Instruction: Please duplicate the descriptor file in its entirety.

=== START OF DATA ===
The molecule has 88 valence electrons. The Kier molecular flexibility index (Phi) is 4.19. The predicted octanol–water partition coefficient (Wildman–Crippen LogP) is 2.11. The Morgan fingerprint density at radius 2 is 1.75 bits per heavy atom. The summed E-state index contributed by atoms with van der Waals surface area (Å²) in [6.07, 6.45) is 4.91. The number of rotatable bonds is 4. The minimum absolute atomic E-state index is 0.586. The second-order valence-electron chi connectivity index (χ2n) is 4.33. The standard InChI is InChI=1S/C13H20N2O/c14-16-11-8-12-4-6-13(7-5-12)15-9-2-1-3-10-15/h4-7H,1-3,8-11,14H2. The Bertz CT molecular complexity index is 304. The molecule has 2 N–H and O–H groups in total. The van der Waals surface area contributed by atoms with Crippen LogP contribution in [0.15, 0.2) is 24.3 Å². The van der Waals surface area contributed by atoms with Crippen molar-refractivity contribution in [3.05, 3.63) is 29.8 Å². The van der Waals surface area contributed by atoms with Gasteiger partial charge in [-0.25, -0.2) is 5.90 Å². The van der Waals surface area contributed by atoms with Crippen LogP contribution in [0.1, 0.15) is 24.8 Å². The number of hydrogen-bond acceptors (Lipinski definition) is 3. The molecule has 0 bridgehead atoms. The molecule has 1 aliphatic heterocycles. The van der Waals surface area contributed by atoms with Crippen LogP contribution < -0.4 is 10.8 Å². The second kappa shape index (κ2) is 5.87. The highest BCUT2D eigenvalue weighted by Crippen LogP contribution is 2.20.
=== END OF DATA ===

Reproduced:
The molecule has 88 valence electrons. The Kier molecular flexibility index (Phi) is 4.19. The predicted octanol–water partition coefficient (Wildman–Crippen LogP) is 2.11. The Morgan fingerprint density at radius 2 is 1.75 bits per heavy atom. The summed E-state index contributed by atoms with van der Waals surface area (Å²) in [6.07, 6.45) is 4.91. The number of rotatable bonds is 4. The minimum absolute atomic E-state index is 0.586. The second-order valence-electron chi connectivity index (χ2n) is 4.33. The standard InChI is InChI=1S/C13H20N2O/c14-16-11-8-12-4-6-13(7-5-12)15-9-2-1-3-10-15/h4-7H,1-3,8-11,14H2. The Bertz CT molecular complexity index is 304. The molecule has 2 N–H and O–H groups in total. The van der Waals surface area contributed by atoms with Crippen LogP contribution in [0.15, 0.2) is 24.3 Å². The van der Waals surface area contributed by atoms with Crippen molar-refractivity contribution in [3.05, 3.63) is 29.8 Å². The van der Waals surface area contributed by atoms with Gasteiger partial charge in [-0.25, -0.2) is 5.90 Å². The van der Waals surface area contributed by atoms with Crippen LogP contribution in [0.1, 0.15) is 24.8 Å². The number of hydrogen-bond acceptors (Lipinski definition) is 3. The molecule has 0 bridgehead atoms. The molecule has 1 aliphatic heterocycles. The van der Waals surface area contributed by atoms with Crippen LogP contribution < -0.4 is 10.8 Å². The second kappa shape index (κ2) is 5.87. The highest BCUT2D eigenvalue weighted by Crippen LogP contribution is 2.20.